Alex Last: BBC Witness History: The First Antipsychotic Drug

An interview of Thomas Ban


Barry Blackwell’s comments


        Tom Ban’s interview with BBC provides a brief account of chlorpromazine (Thorazine), “the first antipsychotic drug.” It was discovered in France by Deniker and Delay then manufactured and marketed worldwide by Rhone-Poulenc.

        Working with Heinz Lehmann in Canada Tom was among the first to observe the beneficial effects of this drug on about a dozen psychotic patients in early 1955. He notes the treatment was “palliative” not causal, “like penicillin,” and that while it helped decrease the asylum population there was a 50% increase in readmissions worldwide between 1955 and 1960.

        Responding to the interviewer’s questions, he notes that despite several new drugs in the category of antipsychotic compounds none is more effective and although their mechanism of action on dopamine receptors in the brain was identified, it failed to meet expectations this would “…lead to a new world of being able to identify and treat specific mental illnesses.” He attributes this to the DSM and ICD diagnostic systems in use today that “fail to resolve pharmacological homogeneity within categories.”

        Lucid and accurate, this account is restricted by the narrow band width of a pod-cast interview, leaving much unsaid about significant historical events between then and now.

        The reason chlorpromazine was not a panacea and that deinstitutionalization often led to re-admission between asylum and community, “the revolving door,” reflected features of both the clinical effects of the drug and the inadequacy of community support.

        The first clinical reports noted: “…agitation, aggressiveness and delusive conditions improved, contact with patients could be re-established, but deficiency symptoms did not change markedly” (Deniker 1970). The positive symptoms, hallucinations, delusions and lack of insight kept the patient hospitalized while the negative symptoms, cognitive and social deficiencies, were detrimental to life in community, although strong family support could ameliorate this.

        Failure to thrive in the community in America was despite significant governmental efforts to provide support. In 1963 Congress enacted the Community Mental Health Act with the intention that “…the cold mercy of custodial institutions would be supplanted by the open warmth of community concern and capability.” Over 17 years the government funded 789 Community Mental Health Centers (at a cost of billions of dollars) which opted instead to serve the “worried well” and treated less than 7% of former asylum patients; meanwhile 75% of the beds they once occupied were lost. Homelessness on urban streets became a problem.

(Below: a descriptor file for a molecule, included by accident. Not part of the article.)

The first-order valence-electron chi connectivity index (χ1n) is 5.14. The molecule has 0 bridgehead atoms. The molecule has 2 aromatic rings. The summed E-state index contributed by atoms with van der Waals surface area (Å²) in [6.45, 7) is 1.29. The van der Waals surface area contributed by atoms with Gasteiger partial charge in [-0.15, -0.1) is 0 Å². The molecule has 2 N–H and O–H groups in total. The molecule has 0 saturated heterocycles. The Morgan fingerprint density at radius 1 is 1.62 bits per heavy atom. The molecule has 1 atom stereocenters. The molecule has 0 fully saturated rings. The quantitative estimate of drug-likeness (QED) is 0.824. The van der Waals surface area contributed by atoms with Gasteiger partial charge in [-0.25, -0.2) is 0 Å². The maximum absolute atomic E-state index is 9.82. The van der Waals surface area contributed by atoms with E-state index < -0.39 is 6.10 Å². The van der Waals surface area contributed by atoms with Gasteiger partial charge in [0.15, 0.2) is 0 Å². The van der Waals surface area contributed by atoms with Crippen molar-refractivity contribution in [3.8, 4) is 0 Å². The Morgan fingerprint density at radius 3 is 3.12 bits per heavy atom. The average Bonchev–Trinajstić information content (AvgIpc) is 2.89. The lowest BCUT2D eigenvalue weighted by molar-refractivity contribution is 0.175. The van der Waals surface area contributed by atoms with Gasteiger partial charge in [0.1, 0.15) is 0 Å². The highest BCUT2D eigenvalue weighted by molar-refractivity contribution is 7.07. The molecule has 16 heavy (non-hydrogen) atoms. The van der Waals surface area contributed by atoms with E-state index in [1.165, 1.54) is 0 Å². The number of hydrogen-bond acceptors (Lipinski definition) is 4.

In the late decades of the 20th century the number of antipsychotic drugs proliferated. These second generation (atypical) drugs were far more expensive and aggressively promoted by industry with unsupported claims of superior efficacy and fewer side effects. This misinformation was condoned by lack of face-to-face comparisons with older, less expensive first generation drugs in Phase 2 clinical studies. An exception might have been clozapine (Clozaril) which benefited some patients who had failed other antipsychotics but this drug had the serious, sometimes fatal, side effect of agranulocytosis for which FDA mandated monthly blood tests. I treated one such patient, a young male who did well for several years but relapsed when paranoid thoughts led to a conviction he was being experimented on; he refused blood tests, relapsed and remained psychotic.

        The presumption of superiority for the second generation drugs was ultimately proven false when the NIMH funded an effectiveness study (Stroup, McEvoy, Swartz et al. 2003) which compared the use, efficacy and side effects of four second generation drugs with perphenazine, a far cheaper first generation compound.

        Late in my career I began to write poetry using language able to  express the limits of what medication can accomplish in some patients - enough to blunt the ferocity of psychosis, insufficient for life in community.


Morning Coffee

This cafeteria is a collecting place,

A dingy museum of hope and cigarette butts.

But the man at the next table

Has made up his mind.

His hands on the table

Are cuddling a coffee cup;

His chest props up his chin

And his eyes are curtain-closed


As he dozes the day away

The sloping shoulders say

He is a veteran of living, waiting

With no victories to celebrate.


A few shrugged off memories

Warn him without words;

Yesterday was depression, tomorrow doubt.

Only today may be safe.


So he snoozes between sips

Between caffeine and Thorazine.

Living moment to moment,

Molecule to molecule.


If you knew enough it might be

He made the right choice

To stop and not go on,

To stay and not retreat.


Later, eyes open, he says hello.

But nobody notices or even nods.

Now he knows the comfort

Of not existing …

(Blackwell 2011)




Blackwell B. Bits and Pieces of a Psychiatrist’s Life. Morning Coffee. Xlibris Corporation. 2011, pp. 406-7.

Deniker P. Introduction of Neuroleptic chemotherapy into psychiatry. In: Ayd FJ, Blackwell B, editors.  Discoveries in Biological. Psychiatry Philadelphia, JB Lippincott. 1970.

Stroup TS, McEvoy JP, Swartz MS, Byerly MJ, Glick ID, Canive JM, McGee MF, Simpson GM, Stevens MC, Lieberman JA. The National Institute of Mental Health Clinical Antipsychotic Trials of Intervention Effectiveness (CATIE) Project: Schizophrenia Trial Design and Protocol Development. Schizophrenia Bulletin, 2003; 29(1):15–31.


April 2, 2020